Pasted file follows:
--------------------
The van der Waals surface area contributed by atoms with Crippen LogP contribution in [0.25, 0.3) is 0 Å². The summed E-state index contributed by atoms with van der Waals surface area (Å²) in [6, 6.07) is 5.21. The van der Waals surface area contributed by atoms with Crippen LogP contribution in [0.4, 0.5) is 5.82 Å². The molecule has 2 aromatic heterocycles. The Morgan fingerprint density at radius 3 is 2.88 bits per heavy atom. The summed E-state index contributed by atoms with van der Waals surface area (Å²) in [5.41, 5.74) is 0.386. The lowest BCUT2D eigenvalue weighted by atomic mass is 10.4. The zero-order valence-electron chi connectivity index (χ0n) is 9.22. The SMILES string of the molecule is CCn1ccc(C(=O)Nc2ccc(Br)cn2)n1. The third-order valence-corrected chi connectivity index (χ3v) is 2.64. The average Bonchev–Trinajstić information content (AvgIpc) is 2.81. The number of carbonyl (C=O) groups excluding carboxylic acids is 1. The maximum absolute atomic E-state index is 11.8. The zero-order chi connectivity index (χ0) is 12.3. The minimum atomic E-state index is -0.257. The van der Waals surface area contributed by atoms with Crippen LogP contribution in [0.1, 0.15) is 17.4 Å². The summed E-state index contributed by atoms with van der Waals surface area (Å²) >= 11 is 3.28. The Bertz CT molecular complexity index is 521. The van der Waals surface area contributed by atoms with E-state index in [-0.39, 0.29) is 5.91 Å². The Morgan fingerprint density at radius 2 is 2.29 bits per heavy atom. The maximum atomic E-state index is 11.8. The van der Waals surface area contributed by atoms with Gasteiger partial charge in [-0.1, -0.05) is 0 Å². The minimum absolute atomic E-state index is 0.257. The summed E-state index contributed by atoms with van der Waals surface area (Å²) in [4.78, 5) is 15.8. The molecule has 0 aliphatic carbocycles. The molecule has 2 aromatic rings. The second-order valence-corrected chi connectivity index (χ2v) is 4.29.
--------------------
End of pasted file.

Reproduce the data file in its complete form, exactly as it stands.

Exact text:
The van der Waals surface area contributed by atoms with Crippen LogP contribution in [0.25, 0.3) is 0 Å². The summed E-state index contributed by atoms with van der Waals surface area (Å²) in [6, 6.07) is 5.21. The van der Waals surface area contributed by atoms with Crippen LogP contribution in [0.4, 0.5) is 5.82 Å². The molecule has 2 aromatic heterocycles. The Morgan fingerprint density at radius 3 is 2.88 bits per heavy atom. The summed E-state index contributed by atoms with van der Waals surface area (Å²) in [5.41, 5.74) is 0.386. The lowest BCUT2D eigenvalue weighted by atomic mass is 10.4. The zero-order valence-electron chi connectivity index (χ0n) is 9.22. The SMILES string of the molecule is CCn1ccc(C(=O)Nc2ccc(Br)cn2)n1. The third-order valence-corrected chi connectivity index (χ3v) is 2.64. The average Bonchev–Trinajstić information content (AvgIpc) is 2.81. The number of carbonyl (C=O) groups excluding carboxylic acids is 1. The maximum absolute atomic E-state index is 11.8. The zero-order chi connectivity index (χ0) is 12.3. The minimum atomic E-state index is -0.257. The van der Waals surface area contributed by atoms with Crippen LogP contribution in [0.1, 0.15) is 17.4 Å². The summed E-state index contributed by atoms with van der Waals surface area (Å²) >= 11 is 3.28. The Bertz CT molecular complexity index is 521. The van der Waals surface area contributed by atoms with E-state index in [-0.39, 0.29) is 5.91 Å². The Morgan fingerprint density at radius 2 is 2.29 bits per heavy atom. The maximum atomic E-state index is 11.8. The van der Waals surface area contributed by atoms with Gasteiger partial charge in [-0.1, -0.05) is 0 Å². The minimum absolute atomic E-state index is 0.257. The summed E-state index contributed by atoms with van der Waals surface area (Å²) in [4.78, 5) is 15.8. The molecule has 0 aliphatic carbocycles. The molecule has 2 aromatic rings. The second-order valence-corrected chi connectivity index (χ2v) is 4.29.